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Apr 20

How to Celebrate Earth Day With Little Kids

by Meghan Fitzgerald

Earth Day is upon us again! What a great opportunity for us parents to teach our kids about the importance of honoring our planet in all of its beauty and wonder. It can be hard, though, to find the right clean up or community project that feels like a fit for the whole family, especially when kids are still young. But, we are thrilled to share our favorite way to engage young kids in celebrating on this special day: throw the Earth a birthday party!

The celebration of the Earth during this time of year is engrained in our history as humans. For as long as spring has awoken the ground from the slumber of winter, and people have worked the land, we’ve found ways to honor and thank our planet. Many cultures have long looked at springtime as the Earth’s birthday, celebrating this time of rebirth and renewal. 

During the 1970s, April 22nd was declared as the official Earth Day, and a national movement toward environmentalism was born. While there are many meaningful ways to celebrate Earth Day, we like to spend this special day with our kiddos at Tinkergarten by throwing a birthday party for the Earth. 

Photo: Jennifer A. Johnson, Cahoots Media

Photo: Jennifer A. Johnson, Cahoots Media

One of the reasons we like to celebrate the Earth this way is because birthday parties are a concept that really resonates with all children—what toddler does not know and love a good birthday party?! So, throwing a birthday party for the Earth is not only a really accessible and engaging play scenario, it’s also an age-appropriate way to establish a genuinely positive association with our planet.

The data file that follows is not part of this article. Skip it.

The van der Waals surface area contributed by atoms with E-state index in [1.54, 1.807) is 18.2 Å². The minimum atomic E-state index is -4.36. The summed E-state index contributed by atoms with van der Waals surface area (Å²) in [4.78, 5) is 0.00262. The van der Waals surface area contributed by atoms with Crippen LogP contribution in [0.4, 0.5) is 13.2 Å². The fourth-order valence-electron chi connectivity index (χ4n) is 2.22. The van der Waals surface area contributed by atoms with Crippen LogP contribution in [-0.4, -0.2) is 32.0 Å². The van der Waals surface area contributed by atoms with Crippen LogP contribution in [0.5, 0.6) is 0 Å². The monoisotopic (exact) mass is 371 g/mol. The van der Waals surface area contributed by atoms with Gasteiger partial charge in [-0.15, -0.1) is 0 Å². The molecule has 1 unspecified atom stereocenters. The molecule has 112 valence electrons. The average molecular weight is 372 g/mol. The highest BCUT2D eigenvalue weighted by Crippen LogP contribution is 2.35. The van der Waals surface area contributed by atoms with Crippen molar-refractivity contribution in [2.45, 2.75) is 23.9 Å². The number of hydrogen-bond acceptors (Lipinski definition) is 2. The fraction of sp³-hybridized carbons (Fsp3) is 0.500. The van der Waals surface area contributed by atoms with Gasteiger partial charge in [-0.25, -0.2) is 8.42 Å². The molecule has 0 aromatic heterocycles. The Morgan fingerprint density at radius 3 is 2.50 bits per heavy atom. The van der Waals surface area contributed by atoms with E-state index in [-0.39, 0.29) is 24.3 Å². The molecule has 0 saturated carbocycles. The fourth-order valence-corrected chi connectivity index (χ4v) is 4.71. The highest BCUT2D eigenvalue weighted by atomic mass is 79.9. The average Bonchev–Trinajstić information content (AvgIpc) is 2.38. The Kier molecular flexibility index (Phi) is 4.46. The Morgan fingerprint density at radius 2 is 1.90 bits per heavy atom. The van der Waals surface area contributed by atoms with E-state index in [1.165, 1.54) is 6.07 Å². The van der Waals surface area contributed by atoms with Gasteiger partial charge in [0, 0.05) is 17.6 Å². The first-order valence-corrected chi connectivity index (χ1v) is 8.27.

If the concept seems a bit goofy to you, remember, children move effortlessly between reality and fantasy, and the blending of the two supports their developing sense of the world. So, for them it is an easy leap to personify our Earth just enough to throw the planet a party. And, when they do, they activate their imaginations while building a greater, more personal connection to the natural world.

Not to mention, it’s great, messy and creative fun. When kids to prepare a birthday party for the Earth, they can create all kinds of treats and decorations—whatever they think they need for a great party—using the natural objects and materials around them. This kind of open-ended purposeful play is the perfect way to support creativity. 

Even if young children spend their time just manipulating just materials like dirt, water and sticks, they engage multiple senses and have positive chances to explore messy play. The chance to act messy in these early years gives a foundation to a young person to “think messy” or flexibly and creatively later on. 

Photo: Jennifer A. Johnson, Cahoots Media

Photo: Jennifer A. Johnson, Cahoots Media

So, start getting your kids ready for a great big Earth Day birthday celebration! You can start collecting ideas today for what your kids think you’ll need for the party. Whether they desire mud pies, cakes or other treats, grab some water, find a spot outdoors this April 22nd, and celebrate the Earth. If you’d like some more ideas or suggestions, check out our Earth Day activity at Tinkergarten. Then, share your birthday party photos with us at #Tinkergarten #EarthDay2018 and #Tinkergarten. We can’t wait to see and share in your celebration, and we could not be more grateful for our shared home! 

Happy Birthday, Earth!

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Meghan Fitzgerald

Founder

After 20+ years as an educator, curriculum developer and school leader, Meghan has her dream gig—an entrepreneur/educator/mom who helps families everywhere, including hers, learn outside. Prior to Tinkergarten®, Meghan worked as an Elementary School Principal, a Math/Science Specialist & and a teacher in public and private schools in NY, MA and CA. She earned a BA with majors in English and Psychology at Amherst College, an MS in Educational Leadership at Bank Street College, and was trained to become a Forest School leader at Bridgwater College, UK. When she is with her kids, Meghan is that unapologetic mom who plays along with them in mud, dances in the pouring rain, and builds a darn good snow igloo with her bare hands.

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